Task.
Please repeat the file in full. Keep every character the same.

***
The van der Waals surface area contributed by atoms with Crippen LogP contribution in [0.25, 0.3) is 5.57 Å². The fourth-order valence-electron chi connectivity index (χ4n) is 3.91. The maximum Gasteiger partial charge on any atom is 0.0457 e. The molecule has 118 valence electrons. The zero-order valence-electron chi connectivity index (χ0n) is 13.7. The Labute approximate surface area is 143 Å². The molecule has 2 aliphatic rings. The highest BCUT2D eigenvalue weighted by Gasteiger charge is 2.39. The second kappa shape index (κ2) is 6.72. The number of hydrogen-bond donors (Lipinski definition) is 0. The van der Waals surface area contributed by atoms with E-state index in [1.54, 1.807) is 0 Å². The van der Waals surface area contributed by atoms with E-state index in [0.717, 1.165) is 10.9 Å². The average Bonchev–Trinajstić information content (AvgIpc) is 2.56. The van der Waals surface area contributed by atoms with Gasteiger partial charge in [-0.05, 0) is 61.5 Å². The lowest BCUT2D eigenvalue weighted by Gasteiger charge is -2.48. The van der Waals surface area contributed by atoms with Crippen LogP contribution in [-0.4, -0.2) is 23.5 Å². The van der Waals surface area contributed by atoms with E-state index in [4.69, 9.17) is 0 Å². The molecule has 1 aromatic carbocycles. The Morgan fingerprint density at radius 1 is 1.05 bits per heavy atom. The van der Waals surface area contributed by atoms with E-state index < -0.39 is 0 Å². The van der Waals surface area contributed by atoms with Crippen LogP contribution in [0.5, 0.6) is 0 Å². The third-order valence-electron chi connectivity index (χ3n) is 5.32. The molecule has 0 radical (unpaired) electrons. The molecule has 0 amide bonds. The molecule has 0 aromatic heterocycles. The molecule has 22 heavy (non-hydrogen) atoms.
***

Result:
The van der Waals surface area contributed by atoms with Crippen LogP contribution in [0.25, 0.3) is 5.57 Å². The fourth-order valence-electron chi connectivity index (χ4n) is 3.91. The maximum Gasteiger partial charge on any atom is 0.0457 e. The molecule has 118 valence electrons. The zero-order valence-electron chi connectivity index (χ0n) is 13.7. The Labute approximate surface area is 143 Å². The molecule has 2 aliphatic rings. The highest BCUT2D eigenvalue weighted by Gasteiger charge is 2.39. The second kappa shape index (κ2) is 6.72. The number of hydrogen-bond donors (Lipinski definition) is 0. The van der Waals surface area contributed by atoms with E-state index in [1.54, 1.807) is 0 Å². The van der Waals surface area contributed by atoms with E-state index in [0.717, 1.165) is 10.9 Å². The average Bonchev–Trinajstić information content (AvgIpc) is 2.56. The van der Waals surface area contributed by atoms with Gasteiger partial charge in [-0.05, 0) is 61.5 Å². The lowest BCUT2D eigenvalue weighted by Gasteiger charge is -2.48. The van der Waals surface area contributed by atoms with Crippen LogP contribution in [-0.4, -0.2) is 23.5 Å². The van der Waals surface area contributed by atoms with E-state index in [4.69, 9.17) is 0 Å². The molecule has 1 aromatic carbocycles. The Morgan fingerprint density at radius 1 is 1.05 bits per heavy atom. The van der Waals surface area contributed by atoms with E-state index < -0.39 is 0 Å². The van der Waals surface area contributed by atoms with Crippen LogP contribution in [0.5, 0.6) is 0 Å². The third-order valence-electron chi connectivity index (χ3n) is 5.32. The molecule has 0 radical (unpaired) electrons. The molecule has 0 amide bonds. The molecule has 0 aromatic heterocycles. The molecule has 22 heavy (non-hydrogen) atoms.